Wednesday, November 21, 2007

Addicted to Love???

I never imagined I’d be writing about this topic…and especially writing about it from a personal experience. Yes, since 1992 I have coached, counseled, and assisted hundreds of people through the rigors and joys of relationships, even at times going so far as to suggest that what they were experiencing had the feel of an “addiction ”, but never looking in the mirror and realizing that I was drawing these people into my world because I had the same tendencies and sometimes the same end results as they did. Love, or the fantasy of love, can be as addictive as heroin….alcohol….nicotine…or any of the other habits and substances that we can fall victim to on a daily basis.

So today, on the very first day of my blog , I find myself coaching someone going through the throngs of love addiction. The “I can’t live with him, I can’t live without him” dance of relationship death. Ok, maybe all love addicted relationships don’t have to die a slow and prolonged death, but from both my personal and professional experience , unless we are in the care of someone with experience in the field, most seem to go through the cycle of drama , drama, and more drama.

The constant breakups, makeups, broken promises and more. An addiction can be defined as a process in which we return to a substance or behavoir even though we know it is not in our best interest, or as some might say for our highest good. So as I sit there listening to my client rationalize her return to someone who has lied again….mislead her again… I had to reflect on my own experiences as a “love addict”.

From a male perspective I might add, this topic will never be discussed in a locker room or over a few beers. Most men, and probably women as well, cannot see their staying in an unhealthy relationship as an addiction. It took me a solid year and one half of hell in a relationship before a very good friend of mine, who is an amazing healer, and an excellent psychotherapist were able to shed light on a very taboo subject. Finally it all made sense. I had seen the effects that another addiction had on my life, and with their help was able to see this as the same thing. I was “hooked” by the desire for love, but was with someone who was not capable of offering what I desired, needed, and wanted.

To this day, it still amazes me what I was willing to go through , all of the pain, misery, breakups and more for the sake of this addiction. I had broken all of the promises I had made to myself about the type of person I wanted to be with. When I found out that this person was still married, seperated but legally married, after she intially told me she was divorced, I stayed. When I found out she was in active addiction with nicotine after being told she was not, I left but came right back. When I was accused of having affairs during our relationship even though I had the proof that it was not true, I left…but a short time later again came right back. The addiction had me in its death grip, and I was holding on for dear life.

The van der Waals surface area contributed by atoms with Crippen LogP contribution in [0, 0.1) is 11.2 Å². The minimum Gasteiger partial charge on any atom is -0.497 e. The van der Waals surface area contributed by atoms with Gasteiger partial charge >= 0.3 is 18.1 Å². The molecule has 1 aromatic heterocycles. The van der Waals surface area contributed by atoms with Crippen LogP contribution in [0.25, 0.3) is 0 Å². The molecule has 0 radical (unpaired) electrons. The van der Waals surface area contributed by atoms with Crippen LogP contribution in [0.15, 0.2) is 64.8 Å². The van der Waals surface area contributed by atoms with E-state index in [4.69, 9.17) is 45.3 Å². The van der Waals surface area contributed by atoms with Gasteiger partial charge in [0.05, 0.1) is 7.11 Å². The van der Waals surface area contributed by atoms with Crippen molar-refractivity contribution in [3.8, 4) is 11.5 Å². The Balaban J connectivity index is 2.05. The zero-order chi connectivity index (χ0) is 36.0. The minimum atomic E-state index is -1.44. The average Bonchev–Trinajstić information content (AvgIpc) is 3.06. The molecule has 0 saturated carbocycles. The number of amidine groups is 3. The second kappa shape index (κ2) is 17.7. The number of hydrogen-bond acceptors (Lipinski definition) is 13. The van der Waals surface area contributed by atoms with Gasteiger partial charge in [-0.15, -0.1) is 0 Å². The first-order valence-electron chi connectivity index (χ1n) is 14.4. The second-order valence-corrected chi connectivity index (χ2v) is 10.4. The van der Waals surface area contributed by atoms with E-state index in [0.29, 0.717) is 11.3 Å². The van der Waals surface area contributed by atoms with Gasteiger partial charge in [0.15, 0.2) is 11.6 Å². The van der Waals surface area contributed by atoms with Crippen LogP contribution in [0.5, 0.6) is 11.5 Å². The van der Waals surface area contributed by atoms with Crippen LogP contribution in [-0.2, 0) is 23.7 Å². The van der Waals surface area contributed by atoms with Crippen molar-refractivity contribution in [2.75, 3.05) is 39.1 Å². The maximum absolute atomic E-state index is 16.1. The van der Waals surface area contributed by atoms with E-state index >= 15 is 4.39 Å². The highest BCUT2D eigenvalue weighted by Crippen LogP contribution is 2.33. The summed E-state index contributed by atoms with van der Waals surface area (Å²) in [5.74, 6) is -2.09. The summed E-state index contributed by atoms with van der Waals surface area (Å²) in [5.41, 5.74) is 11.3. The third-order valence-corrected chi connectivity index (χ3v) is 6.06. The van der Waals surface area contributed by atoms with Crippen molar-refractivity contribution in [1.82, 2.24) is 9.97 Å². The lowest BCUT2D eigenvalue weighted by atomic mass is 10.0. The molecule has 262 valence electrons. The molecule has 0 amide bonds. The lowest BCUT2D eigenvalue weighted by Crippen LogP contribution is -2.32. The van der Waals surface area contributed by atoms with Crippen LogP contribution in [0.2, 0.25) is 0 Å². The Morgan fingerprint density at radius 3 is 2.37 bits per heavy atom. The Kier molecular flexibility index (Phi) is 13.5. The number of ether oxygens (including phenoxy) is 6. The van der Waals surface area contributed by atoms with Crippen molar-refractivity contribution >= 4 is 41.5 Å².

You see, I was the enabler. I wanted to be the “hero” and save this poor woman from her terrible marriage, and help her to heal at every level possible. Even though I had set one boundary after another…”I can’t see you until you’re officially divorced…until you’re free of addiction…until you’re emotionally free to date me”…I continued to break down my own healthy walls and either seek her out, or let her back in when she called….In the throngs of love addiction, we’ll stay in unhealthy relationships for months, years, even decades!! The fantasy of love was my drug, and up to a point regardless of what I had to endure, just like the addict who absolutely needs a drink at 7pm, a cigarette first thing in the morning or after a fight with their partner….I needed this person. And, at any cost. For a while we were both victims of this insane dance, and even though I knew this was far from normal behavoir, I rationalized my reactions all in the name of love. As I see it now, in the name of addiction.

It does’nt mean that this relationship was without power, intensity , attraction, romance ,fun and more…but it was lacking respect . I had a lack of respect for myself, that even though I knew this person from the beginning had not told me the truth, I continued in the relationship. I can now see my role more clearly than ever, and look to help as many people as I can to first see the truth of what their situation is. To see the role they are playing. To get out of denial, and into reality. For until we can see our own role, nothing can really change. Until we can stop blaming the other person for all of the problems in our realtionship, nothing can really be healed at the deepest level inside. And more often than not, we are destined to repeat our past mistakes.

Forgiving ourselves is crucial to growth. Forgiving the other person follows this first step. Surrendering to the truth of our behavoirs, not the fantasy of love is not an easy move, but the freedom that eventually appears is so very worth the effort.

So today as I watched my client struggling with the very same issue, I smiled broadly inside as she turned before leaving my office and said, “David, I swear this feels like I’m addicted to him or something. I know that sounds crazy, but he’s like a drug I can’t leave alone. Can we look at that possibility next session?”

“Your inner voice is speaking very strongly” I replied. “Yes, it’s the perfect time to explore your thoughts…you might be on to something really important to your future.” I could see relief instantly sweep across her face, and I know she’s on the perfect path to healing. Definitely her own healing, and hopefully her partners too.

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